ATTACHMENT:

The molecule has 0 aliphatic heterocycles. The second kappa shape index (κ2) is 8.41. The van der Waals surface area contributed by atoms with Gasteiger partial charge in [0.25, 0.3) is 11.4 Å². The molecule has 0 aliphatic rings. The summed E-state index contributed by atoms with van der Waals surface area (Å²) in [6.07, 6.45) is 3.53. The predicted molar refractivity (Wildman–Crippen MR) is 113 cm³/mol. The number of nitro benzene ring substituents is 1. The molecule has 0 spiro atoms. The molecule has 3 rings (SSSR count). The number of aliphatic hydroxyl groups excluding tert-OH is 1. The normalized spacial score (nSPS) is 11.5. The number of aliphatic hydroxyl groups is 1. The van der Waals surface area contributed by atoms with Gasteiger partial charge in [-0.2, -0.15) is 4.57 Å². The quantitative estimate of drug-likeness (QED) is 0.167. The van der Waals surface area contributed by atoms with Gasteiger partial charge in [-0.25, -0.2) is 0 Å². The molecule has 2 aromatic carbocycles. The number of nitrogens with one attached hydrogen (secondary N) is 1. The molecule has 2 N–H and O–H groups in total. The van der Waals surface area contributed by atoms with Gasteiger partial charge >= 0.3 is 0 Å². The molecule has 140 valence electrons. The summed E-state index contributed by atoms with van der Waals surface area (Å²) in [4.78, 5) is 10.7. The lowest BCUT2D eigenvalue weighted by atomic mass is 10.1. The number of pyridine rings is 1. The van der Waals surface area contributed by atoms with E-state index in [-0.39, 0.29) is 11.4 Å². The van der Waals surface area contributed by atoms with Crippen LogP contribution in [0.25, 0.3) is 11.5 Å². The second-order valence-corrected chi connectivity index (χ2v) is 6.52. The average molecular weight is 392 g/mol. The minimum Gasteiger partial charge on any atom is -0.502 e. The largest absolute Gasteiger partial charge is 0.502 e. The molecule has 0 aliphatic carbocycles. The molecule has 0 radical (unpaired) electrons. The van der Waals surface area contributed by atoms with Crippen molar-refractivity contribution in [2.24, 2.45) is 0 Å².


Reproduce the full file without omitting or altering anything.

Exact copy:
The molecule has 0 aliphatic heterocycles. The second kappa shape index (κ2) is 8.41. The van der Waals surface area contributed by atoms with Gasteiger partial charge in [0.25, 0.3) is 11.4 Å². The molecule has 0 aliphatic rings. The summed E-state index contributed by atoms with van der Waals surface area (Å²) in [6.07, 6.45) is 3.53. The predicted molar refractivity (Wildman–Crippen MR) is 113 cm³/mol. The number of nitro benzene ring substituents is 1. The molecule has 0 spiro atoms. The molecule has 3 rings (SSSR count). The number of aliphatic hydroxyl groups excluding tert-OH is 1. The normalized spacial score (nSPS) is 11.5. The number of aliphatic hydroxyl groups is 1. The van der Waals surface area contributed by atoms with Gasteiger partial charge in [-0.2, -0.15) is 4.57 Å². The quantitative estimate of drug-likeness (QED) is 0.167. The van der Waals surface area contributed by atoms with Gasteiger partial charge in [-0.25, -0.2) is 0 Å². The molecule has 2 aromatic carbocycles. The number of nitrogens with one attached hydrogen (secondary N) is 1. The molecule has 2 N–H and O–H groups in total. The van der Waals surface area contributed by atoms with Gasteiger partial charge >= 0.3 is 0 Å². The molecule has 140 valence electrons. The summed E-state index contributed by atoms with van der Waals surface area (Å²) in [4.78, 5) is 10.7. The lowest BCUT2D eigenvalue weighted by atomic mass is 10.1. The number of pyridine rings is 1. The van der Waals surface area contributed by atoms with E-state index in [-0.39, 0.29) is 11.4 Å². The van der Waals surface area contributed by atoms with Crippen LogP contribution in [0.25, 0.3) is 11.5 Å². The second-order valence-corrected chi connectivity index (χ2v) is 6.52. The average molecular weight is 392 g/mol. The minimum Gasteiger partial charge on any atom is -0.502 e. The largest absolute Gasteiger partial charge is 0.502 e. The molecule has 0 aliphatic carbocycles. The molecule has 0 radical (unpaired) electrons. The van der Waals surface area contributed by atoms with Crippen molar-refractivity contribution in [2.24, 2.45) is 0 Å².